Commented Apr 14, 2011 at 16:06
  • 14
    Surely, this thread wins for 'best ever title' on a post.
    – KimbaF
    Commented Apr 14, 2011 at 17:12
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    @Kimba my favorite is still How can I tell if a corpse is safe to eat?
    – mfg
    Commented Apr 14, 2011 at 17:26

3 Answers 3


So yesterday I tried out the experiment. I made the naked fatty per the normal recipe, and using the gimme lean breakfast sausage. The two primary concerns I had were (a) to ensure the sausage didn't come apart during the smoking process and (b) to ensure a good amount of smokiness was imparted.

  • With respect to (a), the heat I worried might denature the exterior sausage bits, so I rubbed my hands, cutting board, grill grate, and the sausage with some canola oil. The hope was to try to have a protectant layer on the outside that would be hydrophobic, and reduce stickiness.
  • With respect to (b), I assumed the smoke from the charcoal would sufficiently suffuse the pork sausage, but was concerned about the vegan one. To create more smoke I roasted peppers and tomatillos for the latter half of the cooking process.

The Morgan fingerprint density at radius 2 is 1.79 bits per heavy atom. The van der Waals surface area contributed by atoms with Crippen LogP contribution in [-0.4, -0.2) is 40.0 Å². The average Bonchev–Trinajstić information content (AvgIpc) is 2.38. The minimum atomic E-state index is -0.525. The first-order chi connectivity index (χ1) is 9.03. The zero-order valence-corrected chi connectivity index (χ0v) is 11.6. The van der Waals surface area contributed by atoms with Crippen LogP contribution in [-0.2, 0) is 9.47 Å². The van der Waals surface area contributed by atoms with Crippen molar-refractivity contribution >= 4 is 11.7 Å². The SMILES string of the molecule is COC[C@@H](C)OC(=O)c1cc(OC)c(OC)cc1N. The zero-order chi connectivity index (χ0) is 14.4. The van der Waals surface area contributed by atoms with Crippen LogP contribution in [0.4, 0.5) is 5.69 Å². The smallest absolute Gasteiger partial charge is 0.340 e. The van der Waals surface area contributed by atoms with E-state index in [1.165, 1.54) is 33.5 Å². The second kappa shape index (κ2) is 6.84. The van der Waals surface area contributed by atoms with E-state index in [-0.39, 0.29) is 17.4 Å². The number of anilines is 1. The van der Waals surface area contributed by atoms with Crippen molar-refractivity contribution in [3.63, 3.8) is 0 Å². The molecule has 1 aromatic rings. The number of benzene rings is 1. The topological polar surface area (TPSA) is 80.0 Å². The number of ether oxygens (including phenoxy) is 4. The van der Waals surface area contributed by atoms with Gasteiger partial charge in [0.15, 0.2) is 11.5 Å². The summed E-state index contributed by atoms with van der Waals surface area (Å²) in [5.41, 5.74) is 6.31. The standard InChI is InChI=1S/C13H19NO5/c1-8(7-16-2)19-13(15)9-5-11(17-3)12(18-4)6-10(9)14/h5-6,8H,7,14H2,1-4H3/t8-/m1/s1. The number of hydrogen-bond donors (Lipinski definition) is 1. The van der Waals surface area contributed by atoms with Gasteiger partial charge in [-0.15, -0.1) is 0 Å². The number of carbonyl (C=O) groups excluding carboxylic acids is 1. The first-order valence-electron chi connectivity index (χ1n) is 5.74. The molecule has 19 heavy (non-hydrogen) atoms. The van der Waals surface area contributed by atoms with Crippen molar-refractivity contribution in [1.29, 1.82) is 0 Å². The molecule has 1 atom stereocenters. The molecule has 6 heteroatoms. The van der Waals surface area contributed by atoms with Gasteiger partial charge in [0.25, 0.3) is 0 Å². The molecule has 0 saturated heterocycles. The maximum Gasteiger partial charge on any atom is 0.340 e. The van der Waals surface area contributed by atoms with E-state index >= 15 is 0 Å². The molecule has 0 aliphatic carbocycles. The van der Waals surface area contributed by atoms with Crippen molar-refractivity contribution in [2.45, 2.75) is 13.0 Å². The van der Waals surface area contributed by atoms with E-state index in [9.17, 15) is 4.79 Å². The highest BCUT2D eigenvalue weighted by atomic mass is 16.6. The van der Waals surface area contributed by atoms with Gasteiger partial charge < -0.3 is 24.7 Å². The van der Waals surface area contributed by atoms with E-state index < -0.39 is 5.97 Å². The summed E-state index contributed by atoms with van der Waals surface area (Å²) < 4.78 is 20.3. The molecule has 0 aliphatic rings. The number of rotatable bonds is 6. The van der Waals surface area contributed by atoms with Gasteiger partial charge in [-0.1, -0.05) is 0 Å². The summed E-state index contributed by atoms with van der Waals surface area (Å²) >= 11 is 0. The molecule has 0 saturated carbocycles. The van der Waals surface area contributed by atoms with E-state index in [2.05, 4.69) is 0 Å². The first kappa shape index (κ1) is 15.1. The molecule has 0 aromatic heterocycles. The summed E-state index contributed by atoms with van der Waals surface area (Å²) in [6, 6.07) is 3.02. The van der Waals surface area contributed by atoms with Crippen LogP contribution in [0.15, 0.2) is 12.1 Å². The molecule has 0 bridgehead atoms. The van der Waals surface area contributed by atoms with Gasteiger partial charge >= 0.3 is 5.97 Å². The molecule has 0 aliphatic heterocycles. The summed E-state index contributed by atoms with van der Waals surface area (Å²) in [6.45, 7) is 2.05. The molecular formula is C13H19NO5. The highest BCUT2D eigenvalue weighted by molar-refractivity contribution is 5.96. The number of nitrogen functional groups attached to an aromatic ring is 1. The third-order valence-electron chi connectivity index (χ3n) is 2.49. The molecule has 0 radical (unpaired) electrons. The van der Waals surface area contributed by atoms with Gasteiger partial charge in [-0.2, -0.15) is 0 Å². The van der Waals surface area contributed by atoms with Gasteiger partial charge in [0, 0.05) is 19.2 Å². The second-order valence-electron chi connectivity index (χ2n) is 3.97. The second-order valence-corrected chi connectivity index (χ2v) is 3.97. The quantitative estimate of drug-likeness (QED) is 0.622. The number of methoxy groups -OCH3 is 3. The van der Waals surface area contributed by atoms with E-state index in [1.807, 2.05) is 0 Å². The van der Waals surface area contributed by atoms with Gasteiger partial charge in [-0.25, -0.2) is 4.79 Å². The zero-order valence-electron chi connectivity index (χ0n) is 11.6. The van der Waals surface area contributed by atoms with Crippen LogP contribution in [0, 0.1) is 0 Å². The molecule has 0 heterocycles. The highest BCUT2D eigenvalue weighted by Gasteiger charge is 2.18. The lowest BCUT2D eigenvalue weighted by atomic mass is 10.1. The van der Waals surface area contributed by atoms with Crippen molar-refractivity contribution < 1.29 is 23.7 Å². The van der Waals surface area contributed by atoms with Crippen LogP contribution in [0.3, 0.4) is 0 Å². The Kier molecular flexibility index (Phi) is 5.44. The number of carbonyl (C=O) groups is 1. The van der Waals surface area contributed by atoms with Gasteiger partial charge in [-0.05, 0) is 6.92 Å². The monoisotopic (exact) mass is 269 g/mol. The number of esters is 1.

Results: Both ended up smoky and nicely textured. Neither was on the verge of crumbly bits, but rather tender on the inside and nicely glazed on the outside. The "meats" were very smoky, very well flavored (the rub was great, but my vegan bbq sauce from scratch not so good). When I incorporated it into chili I quartered the chubs lengthwise and put a quick sear on each edge. They were good short term, not so good long-term and became pretty soft and the flavor dimished. Next time I may try rolling it flat and smoking it that way so it can just be crumbled.

Takeaway: Smoking vegan sausage pulls out some really good stuff. Obviously it's not pork sausage, but it is a tasty meat substitute and smoking it is worth the effort. It doesn't take well yet to stock; further searing/cooking might be required.